Late grafting can be successful
Paper bags are the key.
Imperial Gala on Tatura Trellis were bark grafted in early October (spring) 2009. A severe wind and rainstorm in the summer damaged many grafts that had taken. 2)Bad weather in October (spring) 2010, prevented the grafters from regrafting the trees. They returned in early December (summer) and placed brown paper bags over the bark grafts to prevent them from drying out. 3) Three weeks later, the grafts had taken and the bags were removed. 4) One month after the bag was removed (January 2, 2011).
The book Plant Propagation—Principles and Practices by Hudson Hartmann and Dale Kester, the authorities on propagating plants, does not state what a grower can do if a bark graft has not taken or was damaged and destroyed after it was grafted.
A common practice is to grow a new shoot from the tree in question, and place a bud into this shoot in summer, or wait a year and regraft the tree.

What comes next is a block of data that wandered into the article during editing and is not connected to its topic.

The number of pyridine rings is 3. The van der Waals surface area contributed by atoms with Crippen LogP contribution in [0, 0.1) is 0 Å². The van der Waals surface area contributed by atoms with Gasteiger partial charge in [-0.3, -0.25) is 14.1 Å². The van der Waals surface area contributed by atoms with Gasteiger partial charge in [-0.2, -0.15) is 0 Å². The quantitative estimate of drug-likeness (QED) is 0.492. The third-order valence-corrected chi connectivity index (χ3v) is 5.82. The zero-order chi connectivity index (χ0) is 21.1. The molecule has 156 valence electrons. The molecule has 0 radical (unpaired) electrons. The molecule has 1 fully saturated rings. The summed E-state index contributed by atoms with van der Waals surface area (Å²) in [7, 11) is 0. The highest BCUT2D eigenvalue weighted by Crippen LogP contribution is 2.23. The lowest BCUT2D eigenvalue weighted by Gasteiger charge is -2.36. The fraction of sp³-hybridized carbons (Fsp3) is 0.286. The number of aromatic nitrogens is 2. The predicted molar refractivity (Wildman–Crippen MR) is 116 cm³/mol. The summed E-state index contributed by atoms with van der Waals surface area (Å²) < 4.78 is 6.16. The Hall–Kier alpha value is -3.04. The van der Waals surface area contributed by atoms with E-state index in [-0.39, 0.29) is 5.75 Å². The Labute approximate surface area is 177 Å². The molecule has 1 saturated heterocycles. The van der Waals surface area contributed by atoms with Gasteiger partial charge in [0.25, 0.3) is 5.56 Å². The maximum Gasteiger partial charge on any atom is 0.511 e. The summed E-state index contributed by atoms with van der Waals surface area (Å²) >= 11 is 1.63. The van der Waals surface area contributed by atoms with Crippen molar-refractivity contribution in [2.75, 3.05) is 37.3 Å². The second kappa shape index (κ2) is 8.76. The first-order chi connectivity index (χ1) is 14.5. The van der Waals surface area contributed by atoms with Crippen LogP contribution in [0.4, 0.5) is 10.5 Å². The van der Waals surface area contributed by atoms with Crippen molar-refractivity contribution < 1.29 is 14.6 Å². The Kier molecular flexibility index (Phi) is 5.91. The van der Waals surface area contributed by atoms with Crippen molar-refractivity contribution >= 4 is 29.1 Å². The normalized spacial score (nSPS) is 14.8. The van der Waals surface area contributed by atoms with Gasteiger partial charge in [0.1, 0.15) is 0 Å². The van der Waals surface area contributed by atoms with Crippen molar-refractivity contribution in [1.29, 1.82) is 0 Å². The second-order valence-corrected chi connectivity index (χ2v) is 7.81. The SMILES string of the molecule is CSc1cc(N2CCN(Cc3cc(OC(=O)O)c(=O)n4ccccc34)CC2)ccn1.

I recently came across an interesting case in Australia where a storm damaged a number of apple grafts in a block of Imperial Gala on Tatura Trellis that had been grafted over to a redder Gala strain. The professional grafters had promised to return and fix the problem the following spring, but were prevented by bad weather from doing the job.
To everyone’s surprise, they returned in early December (the equivalent of June in the Northern Hemisphere), and placed a brown paper bag over each of the two new bark grafts and sealed the bag with tape. The orchardist was told to slit the bags after three weeks and remove the bags when the grafts started to sprout.
The illustrations here show that late grafting with the help of brown paper bags can be successful.
Van den Ende is a tree fruit consultant in Australia’s Goulburn Valley.